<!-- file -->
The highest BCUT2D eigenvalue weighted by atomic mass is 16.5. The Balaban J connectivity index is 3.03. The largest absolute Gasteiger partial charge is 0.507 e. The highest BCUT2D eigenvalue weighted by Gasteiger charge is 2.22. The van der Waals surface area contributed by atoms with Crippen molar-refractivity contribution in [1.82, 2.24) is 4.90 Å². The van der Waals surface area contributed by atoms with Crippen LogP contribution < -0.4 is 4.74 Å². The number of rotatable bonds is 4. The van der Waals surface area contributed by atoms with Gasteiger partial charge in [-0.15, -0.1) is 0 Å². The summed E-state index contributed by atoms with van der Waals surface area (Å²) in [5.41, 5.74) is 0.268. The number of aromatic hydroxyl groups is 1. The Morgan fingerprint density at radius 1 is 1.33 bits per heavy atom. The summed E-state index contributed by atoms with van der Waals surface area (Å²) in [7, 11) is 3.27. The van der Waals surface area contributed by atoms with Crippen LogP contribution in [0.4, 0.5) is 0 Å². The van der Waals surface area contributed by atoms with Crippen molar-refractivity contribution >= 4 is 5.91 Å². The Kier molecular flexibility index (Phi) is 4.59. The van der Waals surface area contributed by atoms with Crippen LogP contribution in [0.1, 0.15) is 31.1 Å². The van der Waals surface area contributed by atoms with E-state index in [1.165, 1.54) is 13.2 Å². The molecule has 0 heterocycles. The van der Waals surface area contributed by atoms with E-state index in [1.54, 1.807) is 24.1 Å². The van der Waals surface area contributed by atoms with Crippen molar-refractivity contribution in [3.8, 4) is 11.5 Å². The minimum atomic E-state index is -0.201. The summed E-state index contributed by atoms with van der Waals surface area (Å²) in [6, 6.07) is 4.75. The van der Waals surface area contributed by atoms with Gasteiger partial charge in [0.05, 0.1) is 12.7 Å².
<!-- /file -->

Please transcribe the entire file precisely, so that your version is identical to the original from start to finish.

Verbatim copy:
The highest BCUT2D eigenvalue weighted by atomic mass is 16.5. The Balaban J connectivity index is 3.03. The largest absolute Gasteiger partial charge is 0.507 e. The highest BCUT2D eigenvalue weighted by Gasteiger charge is 2.22. The van der Waals surface area contributed by atoms with Crippen molar-refractivity contribution in [1.82, 2.24) is 4.90 Å². The van der Waals surface area contributed by atoms with Crippen LogP contribution < -0.4 is 4.74 Å². The number of rotatable bonds is 4. The van der Waals surface area contributed by atoms with Gasteiger partial charge in [-0.15, -0.1) is 0 Å². The summed E-state index contributed by atoms with van der Waals surface area (Å²) in [5.41, 5.74) is 0.268. The number of aromatic hydroxyl groups is 1. The Morgan fingerprint density at radius 1 is 1.33 bits per heavy atom. The summed E-state index contributed by atoms with van der Waals surface area (Å²) in [7, 11) is 3.27. The van der Waals surface area contributed by atoms with Crippen LogP contribution in [0.4, 0.5) is 0 Å². The van der Waals surface area contributed by atoms with Crippen molar-refractivity contribution >= 4 is 5.91 Å². The Kier molecular flexibility index (Phi) is 4.59. The van der Waals surface area contributed by atoms with Crippen LogP contribution in [0.1, 0.15) is 31.1 Å². The van der Waals surface area contributed by atoms with E-state index in [1.165, 1.54) is 13.2 Å². The molecule has 0 heterocycles. The van der Waals surface area contributed by atoms with E-state index in [1.54, 1.807) is 24.1 Å². The van der Waals surface area contributed by atoms with Crippen molar-refractivity contribution in [3.8, 4) is 11.5 Å². The minimum atomic E-state index is -0.201. The summed E-state index contributed by atoms with van der Waals surface area (Å²) in [6, 6.07) is 4.75. The van der Waals surface area contributed by atoms with Gasteiger partial charge in [0.05, 0.1) is 12.7 Å².